If you decide to report to the police, the following information will help you understand what happens next. A victim service worker with the Whistler or Squamish detachments can also support you through the process.
Making a police statement involves the police conducting an audio-visual statement at the detachment. It may also require a written statement in your own words.
Once you make a statement to the police, the investigation and direction of the case are in the hands of the police. Based on the evidence, Crown Counsel (a lawyer representing the Province of BC) will decide to proceed with the case or not. If the case proceeds to criminal court, you will be called as a witness.
There isn’t any time limit on reporting sexual assault; but the sooner a report is made, the better the chances are the police will find evidence linking the offender to the crime.
FOLLOW UP RESOURCES
You may be wondering how you can help yourself in the days and weeks ahead. Please know there are caring, confidential and non-judgmental follow-up services in all of our regional communities.
There is no right or wrong way to feel after experiencing sexual assault. You have been through a traumatic experience, so it is important for you to take care of yourself. Pay attention to how you are feeling and explore ways to express your feelings. Connecting with community resources can help you find strategies to address your needs. Trust you will heal, in your own way, and in your own time.
VICTIM SERVICES (RCMP) Squamish: 604.892.6141 | Whistler/Pemberton: 604.905.1969
Front-line resource to sexual assault victims who want to make a police report. Crisis intervention, reporting options, justice system guidance, & with laid charges, access to Crime Victim Assistance Program for counselling.
SOUTHERN STL’ATL’IMX HEALTH SOCIETY: 604.894.0151 | 7327 Industrial Way, Pemberton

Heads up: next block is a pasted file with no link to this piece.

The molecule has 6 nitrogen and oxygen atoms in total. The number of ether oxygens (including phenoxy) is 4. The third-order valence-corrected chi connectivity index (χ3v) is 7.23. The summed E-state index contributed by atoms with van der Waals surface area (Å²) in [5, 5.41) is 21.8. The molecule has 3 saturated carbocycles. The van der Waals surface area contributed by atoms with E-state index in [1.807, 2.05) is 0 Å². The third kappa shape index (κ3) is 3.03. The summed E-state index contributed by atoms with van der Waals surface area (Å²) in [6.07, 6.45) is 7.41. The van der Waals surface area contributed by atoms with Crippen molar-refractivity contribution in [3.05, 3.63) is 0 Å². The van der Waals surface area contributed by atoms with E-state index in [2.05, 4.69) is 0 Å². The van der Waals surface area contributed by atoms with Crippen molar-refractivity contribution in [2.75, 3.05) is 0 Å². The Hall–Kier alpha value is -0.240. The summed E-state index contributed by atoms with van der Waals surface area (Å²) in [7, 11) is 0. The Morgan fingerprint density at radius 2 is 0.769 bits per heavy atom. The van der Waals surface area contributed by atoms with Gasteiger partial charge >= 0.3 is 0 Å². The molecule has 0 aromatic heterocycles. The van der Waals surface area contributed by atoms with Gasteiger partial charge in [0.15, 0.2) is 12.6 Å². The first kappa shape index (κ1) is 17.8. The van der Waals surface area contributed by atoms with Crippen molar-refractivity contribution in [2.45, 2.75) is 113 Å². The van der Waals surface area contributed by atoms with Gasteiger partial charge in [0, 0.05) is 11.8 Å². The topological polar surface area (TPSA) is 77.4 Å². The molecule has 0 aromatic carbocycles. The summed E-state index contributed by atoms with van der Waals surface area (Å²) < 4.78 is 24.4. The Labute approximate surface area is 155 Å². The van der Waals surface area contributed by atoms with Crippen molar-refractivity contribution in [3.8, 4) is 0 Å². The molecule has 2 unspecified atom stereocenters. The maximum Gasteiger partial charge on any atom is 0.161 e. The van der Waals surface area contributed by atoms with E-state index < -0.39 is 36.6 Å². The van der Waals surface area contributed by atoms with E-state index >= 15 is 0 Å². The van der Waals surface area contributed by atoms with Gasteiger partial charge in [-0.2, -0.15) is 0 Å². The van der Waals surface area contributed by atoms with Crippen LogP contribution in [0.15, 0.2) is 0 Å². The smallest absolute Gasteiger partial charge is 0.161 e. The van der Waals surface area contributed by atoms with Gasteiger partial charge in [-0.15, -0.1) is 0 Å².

Community health nurse and counselling services for Stl’atl’imx Nations.
LIL’WAT HEALTH & HEALING: 604.894.5565 | 11092 Black Bear Road, Mount Currie
Community health services including counselling, pregnancy testing and sexually transmitted infection testing.
YUUSTWAY HEALTH SERVICES: 604.892.5975 | 1221 Billy Road, Squamish
Community health nurse, counselling and alternative healing and wellness services.
PEARL’S SAFE HOME (Pemberton) 24 Hr Crisis Line: 1.877.890.5711
Temporary emergency shelter, typically 10 days, in a safe and secure environment for survivors and their children.
PEARL’S PLACE TRANSITION HOUSE (Squamish) 24 Hr Crisis Line: 1.877.890.5711
Emergency transitional housing in a safe and secure environment for survivors, their children & pets. Emotional support, advocacy and referrals.
WHISTLER COMMUNITY SERVICES: 604.902.5089 or 604.902.0670
Outreach support to men & women in need residing in the community of Whistler.
THE WOMEN’S CENTRE
Squamish: 604.892.5748 | 38021 Third Avenue | Whistler: 604.962.8711 | 1519 Spring Creek Drive
Drop-in emotional support, legal systems guidance, options, advocacy and referrals.
WOMEN’S COUNSELLING & OUTREACH (SSCS)
Squamish: 604.892.5796 | Whistler/Pemberton: 604.894.6101
Includes systems guidance & advocacy available to women who have experienced sexual assault, abuse or violence in a relationship. Outreach (Pemberton & area) may offer accompaniment to medical, legal and social service appointments. No police report required.
SAIP (Sexual Abuse Intervention Program)
Squamish: 604.892.5796 | Whistler: 1.877.892.2022 | Pemberton: 604.894.6101
Counselling available to youth under 19 who have experienced any type of sexual interference. No cost.
Rape Crisis Centre offers counselling support by phone. Ask about 3rd Party Reporting.
HOLLYBURN FAMILY SERVICES (North Shore): 778.855.4566
Specialized Victim Services, including support and accompaniment for the North Vancouver Provincial Court House
VICTIMLINK BC: 1.800.563.0808
Confidential referral service with help provided in 110 different languages.